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Who this book is for:
* Testers and Test Managers
* Project Managers-Understand the timeline, depth of investigation, and quality of communication to hold testers accountable for.
* Programmers-Gain insight into the sources of errors in your code, understand what tests your work will have to pass, and why testers do the things they do.
* Students-Train for an entry-level position in software development.
What you will learn:
* How to find important bugs quickly
* How to describe software errors clearly
* How to create a testing plan with a minimum of paperwork
* How to design and use a bug-tracking system
* Where testing fits in the product development process
* How to test products that will be translated into other languages
* How to test for compatibility with devices, such as printers
* What laws apply to software quality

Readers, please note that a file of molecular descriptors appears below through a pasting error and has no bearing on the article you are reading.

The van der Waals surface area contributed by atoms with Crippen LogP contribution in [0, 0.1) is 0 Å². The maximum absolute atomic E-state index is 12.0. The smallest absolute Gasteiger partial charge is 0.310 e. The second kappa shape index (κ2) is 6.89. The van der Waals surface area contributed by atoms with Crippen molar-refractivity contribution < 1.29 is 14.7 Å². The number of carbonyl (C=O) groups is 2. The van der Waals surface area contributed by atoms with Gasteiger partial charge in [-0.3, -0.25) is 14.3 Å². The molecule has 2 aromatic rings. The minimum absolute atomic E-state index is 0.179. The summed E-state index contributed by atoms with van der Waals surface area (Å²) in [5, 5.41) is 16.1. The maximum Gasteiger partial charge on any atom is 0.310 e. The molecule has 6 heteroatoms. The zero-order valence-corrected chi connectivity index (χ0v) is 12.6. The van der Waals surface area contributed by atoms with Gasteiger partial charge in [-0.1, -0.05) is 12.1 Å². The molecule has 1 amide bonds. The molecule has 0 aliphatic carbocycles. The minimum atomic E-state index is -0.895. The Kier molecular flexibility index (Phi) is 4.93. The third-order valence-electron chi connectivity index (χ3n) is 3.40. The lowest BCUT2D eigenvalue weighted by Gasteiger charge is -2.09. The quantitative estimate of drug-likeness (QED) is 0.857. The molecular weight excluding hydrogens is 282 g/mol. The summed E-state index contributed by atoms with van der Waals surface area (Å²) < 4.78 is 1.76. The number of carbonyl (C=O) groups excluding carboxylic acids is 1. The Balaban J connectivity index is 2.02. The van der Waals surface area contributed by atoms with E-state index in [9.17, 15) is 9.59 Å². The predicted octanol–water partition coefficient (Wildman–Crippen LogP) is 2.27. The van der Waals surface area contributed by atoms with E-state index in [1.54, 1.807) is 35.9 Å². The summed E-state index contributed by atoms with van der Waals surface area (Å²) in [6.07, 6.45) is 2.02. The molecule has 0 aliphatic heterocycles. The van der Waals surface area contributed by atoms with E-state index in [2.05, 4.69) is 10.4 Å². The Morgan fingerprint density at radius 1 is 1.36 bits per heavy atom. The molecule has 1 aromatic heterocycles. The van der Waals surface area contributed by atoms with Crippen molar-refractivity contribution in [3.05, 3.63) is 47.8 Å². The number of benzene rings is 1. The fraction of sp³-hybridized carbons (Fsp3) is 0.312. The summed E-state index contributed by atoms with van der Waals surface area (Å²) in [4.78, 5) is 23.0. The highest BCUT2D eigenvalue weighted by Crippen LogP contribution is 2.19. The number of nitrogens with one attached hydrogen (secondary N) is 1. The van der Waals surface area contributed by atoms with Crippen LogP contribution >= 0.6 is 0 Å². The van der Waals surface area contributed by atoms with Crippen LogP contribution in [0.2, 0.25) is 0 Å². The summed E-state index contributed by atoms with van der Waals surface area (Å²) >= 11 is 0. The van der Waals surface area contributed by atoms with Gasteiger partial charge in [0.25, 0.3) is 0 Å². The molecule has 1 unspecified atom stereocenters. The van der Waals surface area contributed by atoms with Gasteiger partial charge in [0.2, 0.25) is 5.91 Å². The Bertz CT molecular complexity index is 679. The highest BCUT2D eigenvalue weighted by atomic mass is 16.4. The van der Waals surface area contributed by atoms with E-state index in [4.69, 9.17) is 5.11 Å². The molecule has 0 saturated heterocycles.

"...includes tips on how to create a testing plan & a bug tracking system, how to test for compatibility with other devices, where testing fits best in the product development process, and what laws apply to software quality."
Butthe analysis runs differently if you work for a company that follows an executive-driven qualityimprovement program. In these companies, senior managers play a much more active role in setting qualitystandards, and they make broader use of quality reporting systems, including bug tracking Information. Thetracking system is much more of a management tool than the primarily project-level quality control tool that wediscuss in this chapter. These companies also pay attention to the problems inherent in statistical monitoring ofemployee behavior and to the risk of distracting a Quality improvement group by forcing it to collect too muchdata. Deming (1982) discusses the human dynamics of information reporting in these companies and the stepsexecutives must take to make these systems work.
You use a problem tracking system to report bugs, file them, retrieve files, and write summary reports about them. Agood system fosters accountability and communication about the bugs. Unless the number of reports is trivial, you needan organized system. Too many software groups still use pen-and-paper tracking procedures or computer-basedsystems that they consider awkward and primitive. It's not so hard to build a good tracking system and it's worth it,even for small projects.